This has been given a 12A rating; it’s much darker and scarier than the other films. Are you worried that your younger fans won’t get to see it?

EW: I think to some extent our audience were first fans of the Harry Potter books and so are growing up with the films. So it should work out OK. To some extent we might have lost some of the much younger audience.

I’m in it and I was scared! But at the same time I think that we will have gained from it. I think this one is much more of a thriller than it ever has been before. You can’t avoid the fact that someone dies in it at the end of the day. There are some very serious and deep topics in it. You just can’t avoid it. I love the fact that they haven’t pulled the punches, I love the fact that they have gone with it and that they’ve made something which is true to the book.

What was your most embarrassing moment while filming Harry Potter?

DR: My most embarrassing moment would have to have been the dancing. I mean, I really enjoyed it, I had a really good time, because the girl was just incredibly cool. But I’d like to point out that most other people had a lot more rehearsal at the dancing than me, and you’ll notice Mike very kindly didn’t show anything below my waist. It’s dancing from the waist up, so you never see my feet move, which is quite a good thing.

Q. Are you reconciled to the fact that the books are coming to an end? What will you do post Potter?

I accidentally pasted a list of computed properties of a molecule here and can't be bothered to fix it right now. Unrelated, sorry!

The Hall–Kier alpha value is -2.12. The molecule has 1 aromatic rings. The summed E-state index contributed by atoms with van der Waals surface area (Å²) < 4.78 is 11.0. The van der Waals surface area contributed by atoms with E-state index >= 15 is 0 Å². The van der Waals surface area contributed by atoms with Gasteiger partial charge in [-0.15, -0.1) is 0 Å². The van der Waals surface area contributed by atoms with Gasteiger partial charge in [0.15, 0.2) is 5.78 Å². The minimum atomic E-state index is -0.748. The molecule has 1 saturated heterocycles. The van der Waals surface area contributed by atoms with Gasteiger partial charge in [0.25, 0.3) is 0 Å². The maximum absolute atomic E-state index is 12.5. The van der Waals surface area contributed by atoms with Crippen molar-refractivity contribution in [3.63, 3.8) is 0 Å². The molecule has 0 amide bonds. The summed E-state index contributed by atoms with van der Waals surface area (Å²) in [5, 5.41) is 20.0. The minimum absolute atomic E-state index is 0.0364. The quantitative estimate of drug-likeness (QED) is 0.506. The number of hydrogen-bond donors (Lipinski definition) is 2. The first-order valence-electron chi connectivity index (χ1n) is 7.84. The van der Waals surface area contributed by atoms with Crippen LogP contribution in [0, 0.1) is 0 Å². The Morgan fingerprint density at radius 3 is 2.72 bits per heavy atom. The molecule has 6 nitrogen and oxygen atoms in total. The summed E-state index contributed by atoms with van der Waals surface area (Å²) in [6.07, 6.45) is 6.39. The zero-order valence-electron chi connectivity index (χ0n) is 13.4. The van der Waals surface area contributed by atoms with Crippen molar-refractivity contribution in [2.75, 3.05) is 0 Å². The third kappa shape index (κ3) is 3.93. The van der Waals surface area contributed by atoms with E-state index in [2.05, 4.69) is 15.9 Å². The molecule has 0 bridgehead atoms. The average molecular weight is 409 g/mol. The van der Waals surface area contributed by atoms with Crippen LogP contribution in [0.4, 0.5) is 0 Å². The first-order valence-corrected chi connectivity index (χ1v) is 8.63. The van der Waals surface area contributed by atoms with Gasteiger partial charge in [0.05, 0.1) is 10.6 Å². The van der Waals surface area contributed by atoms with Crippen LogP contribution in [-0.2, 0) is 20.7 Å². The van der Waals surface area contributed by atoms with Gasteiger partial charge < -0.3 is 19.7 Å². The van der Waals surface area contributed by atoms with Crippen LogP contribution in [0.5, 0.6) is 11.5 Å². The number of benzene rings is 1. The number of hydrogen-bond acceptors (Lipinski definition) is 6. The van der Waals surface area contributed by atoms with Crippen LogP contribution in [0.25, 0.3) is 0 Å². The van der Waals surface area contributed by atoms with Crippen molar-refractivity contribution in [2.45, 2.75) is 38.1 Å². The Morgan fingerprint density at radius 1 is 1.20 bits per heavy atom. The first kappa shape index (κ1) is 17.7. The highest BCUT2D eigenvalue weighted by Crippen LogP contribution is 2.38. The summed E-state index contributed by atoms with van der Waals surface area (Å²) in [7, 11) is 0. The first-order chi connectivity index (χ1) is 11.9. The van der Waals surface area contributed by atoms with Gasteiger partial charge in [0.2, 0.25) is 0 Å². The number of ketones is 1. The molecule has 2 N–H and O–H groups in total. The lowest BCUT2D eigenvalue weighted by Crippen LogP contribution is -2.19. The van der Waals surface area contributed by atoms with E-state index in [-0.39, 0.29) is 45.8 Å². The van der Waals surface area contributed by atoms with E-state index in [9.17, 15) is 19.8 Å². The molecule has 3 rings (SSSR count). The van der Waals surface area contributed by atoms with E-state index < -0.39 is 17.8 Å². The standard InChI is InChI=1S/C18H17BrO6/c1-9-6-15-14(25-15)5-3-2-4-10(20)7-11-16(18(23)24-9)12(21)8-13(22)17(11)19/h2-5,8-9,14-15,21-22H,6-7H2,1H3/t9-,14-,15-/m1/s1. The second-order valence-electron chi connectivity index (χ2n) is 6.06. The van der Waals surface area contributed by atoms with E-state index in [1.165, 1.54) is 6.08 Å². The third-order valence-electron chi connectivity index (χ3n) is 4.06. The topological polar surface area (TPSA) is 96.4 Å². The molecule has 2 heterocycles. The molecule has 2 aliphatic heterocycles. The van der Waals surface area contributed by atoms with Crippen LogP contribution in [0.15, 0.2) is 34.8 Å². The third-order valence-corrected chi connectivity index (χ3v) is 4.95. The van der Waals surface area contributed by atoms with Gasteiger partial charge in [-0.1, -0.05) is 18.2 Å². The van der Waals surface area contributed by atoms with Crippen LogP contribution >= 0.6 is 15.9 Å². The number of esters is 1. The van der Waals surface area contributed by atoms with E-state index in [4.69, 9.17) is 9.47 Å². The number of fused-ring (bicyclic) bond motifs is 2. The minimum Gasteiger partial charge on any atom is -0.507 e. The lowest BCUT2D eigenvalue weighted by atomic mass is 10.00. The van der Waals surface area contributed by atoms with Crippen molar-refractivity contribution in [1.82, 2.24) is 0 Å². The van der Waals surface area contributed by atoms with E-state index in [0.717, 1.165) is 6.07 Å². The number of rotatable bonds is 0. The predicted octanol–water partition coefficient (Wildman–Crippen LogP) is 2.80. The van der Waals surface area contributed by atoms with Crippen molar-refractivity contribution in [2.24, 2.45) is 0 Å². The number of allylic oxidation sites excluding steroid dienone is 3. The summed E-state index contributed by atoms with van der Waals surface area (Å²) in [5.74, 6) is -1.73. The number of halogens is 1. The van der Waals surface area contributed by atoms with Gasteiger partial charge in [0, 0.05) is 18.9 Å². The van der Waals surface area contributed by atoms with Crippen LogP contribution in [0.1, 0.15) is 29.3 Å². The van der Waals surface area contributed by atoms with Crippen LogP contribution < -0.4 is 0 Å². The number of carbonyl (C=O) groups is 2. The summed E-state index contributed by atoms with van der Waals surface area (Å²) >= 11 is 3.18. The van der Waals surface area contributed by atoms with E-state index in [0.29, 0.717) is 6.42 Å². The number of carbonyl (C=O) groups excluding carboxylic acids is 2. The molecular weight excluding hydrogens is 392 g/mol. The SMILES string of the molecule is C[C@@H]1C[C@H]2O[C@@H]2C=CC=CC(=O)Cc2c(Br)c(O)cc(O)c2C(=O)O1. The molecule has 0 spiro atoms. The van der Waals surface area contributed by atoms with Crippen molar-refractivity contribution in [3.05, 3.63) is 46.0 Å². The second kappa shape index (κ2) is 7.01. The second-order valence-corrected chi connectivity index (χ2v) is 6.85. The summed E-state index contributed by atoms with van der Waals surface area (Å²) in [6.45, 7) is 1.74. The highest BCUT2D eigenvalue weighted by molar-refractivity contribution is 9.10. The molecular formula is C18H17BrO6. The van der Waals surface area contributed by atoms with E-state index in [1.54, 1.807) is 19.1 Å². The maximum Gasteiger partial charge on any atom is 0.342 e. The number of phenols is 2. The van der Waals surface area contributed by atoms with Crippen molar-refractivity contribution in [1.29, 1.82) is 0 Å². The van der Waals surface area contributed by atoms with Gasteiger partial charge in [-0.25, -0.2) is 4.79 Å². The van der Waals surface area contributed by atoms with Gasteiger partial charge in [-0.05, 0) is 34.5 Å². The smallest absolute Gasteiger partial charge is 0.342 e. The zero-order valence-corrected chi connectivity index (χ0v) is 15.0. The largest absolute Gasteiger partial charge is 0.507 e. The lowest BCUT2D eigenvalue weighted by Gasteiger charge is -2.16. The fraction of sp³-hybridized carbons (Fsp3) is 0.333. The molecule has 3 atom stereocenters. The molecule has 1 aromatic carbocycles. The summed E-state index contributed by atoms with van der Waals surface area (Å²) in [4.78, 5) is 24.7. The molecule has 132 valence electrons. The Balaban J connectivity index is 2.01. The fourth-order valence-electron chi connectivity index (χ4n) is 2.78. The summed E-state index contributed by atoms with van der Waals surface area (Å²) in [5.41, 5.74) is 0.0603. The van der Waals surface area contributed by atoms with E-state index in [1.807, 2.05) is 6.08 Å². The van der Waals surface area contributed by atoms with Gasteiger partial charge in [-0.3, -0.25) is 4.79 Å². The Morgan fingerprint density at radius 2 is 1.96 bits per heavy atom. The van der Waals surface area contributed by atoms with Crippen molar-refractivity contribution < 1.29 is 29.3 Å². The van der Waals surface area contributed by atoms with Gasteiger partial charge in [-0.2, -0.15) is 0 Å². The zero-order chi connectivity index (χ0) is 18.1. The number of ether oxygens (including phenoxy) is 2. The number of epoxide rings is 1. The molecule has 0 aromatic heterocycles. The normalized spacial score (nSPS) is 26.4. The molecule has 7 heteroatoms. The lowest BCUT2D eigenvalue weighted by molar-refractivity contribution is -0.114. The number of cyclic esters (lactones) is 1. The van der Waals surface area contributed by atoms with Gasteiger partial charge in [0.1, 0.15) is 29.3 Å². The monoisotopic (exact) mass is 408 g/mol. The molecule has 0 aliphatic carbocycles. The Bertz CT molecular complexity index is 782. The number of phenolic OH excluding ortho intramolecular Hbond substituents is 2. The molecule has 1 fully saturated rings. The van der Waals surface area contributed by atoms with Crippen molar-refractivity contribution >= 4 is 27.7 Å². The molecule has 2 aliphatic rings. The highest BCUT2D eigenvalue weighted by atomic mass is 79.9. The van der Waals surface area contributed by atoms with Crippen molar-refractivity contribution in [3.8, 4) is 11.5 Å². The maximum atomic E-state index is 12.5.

DR: Well, “reconciled” makes it sound like we’re not looking forward to it. I think we’re all really excited about it. We’ve got a while before the films end and we’re not all absolutely confirmed as doing them all. We’re all definitely doing the fifth but after that who knows? I’m also doing a new film that’s set in Australia. It’s centred around four young Australian boys who have grown up in a Catholic orphanage in the Outback. The orphanage comes into some money via a donor and they send the boys for their birthdays to the sea for a couple of weeks, and it’s just about the time they spend there. It’s five and a half weeks and no blue screen, and so it’s wonderful! And so I think we’re all looking forward to going on to other things.

EW: One of the things that got me so into acting and one of the things I loved about acting was being on a stage with a live audience. So I think maybe something in the theatre. But I’ve had so many scripts for films through, which is fantastic, and I’m reading away and hoping to find something I really fall in love with. I think I’d like to do something quite different from this, maybe something a bit smaller. But we’ll see!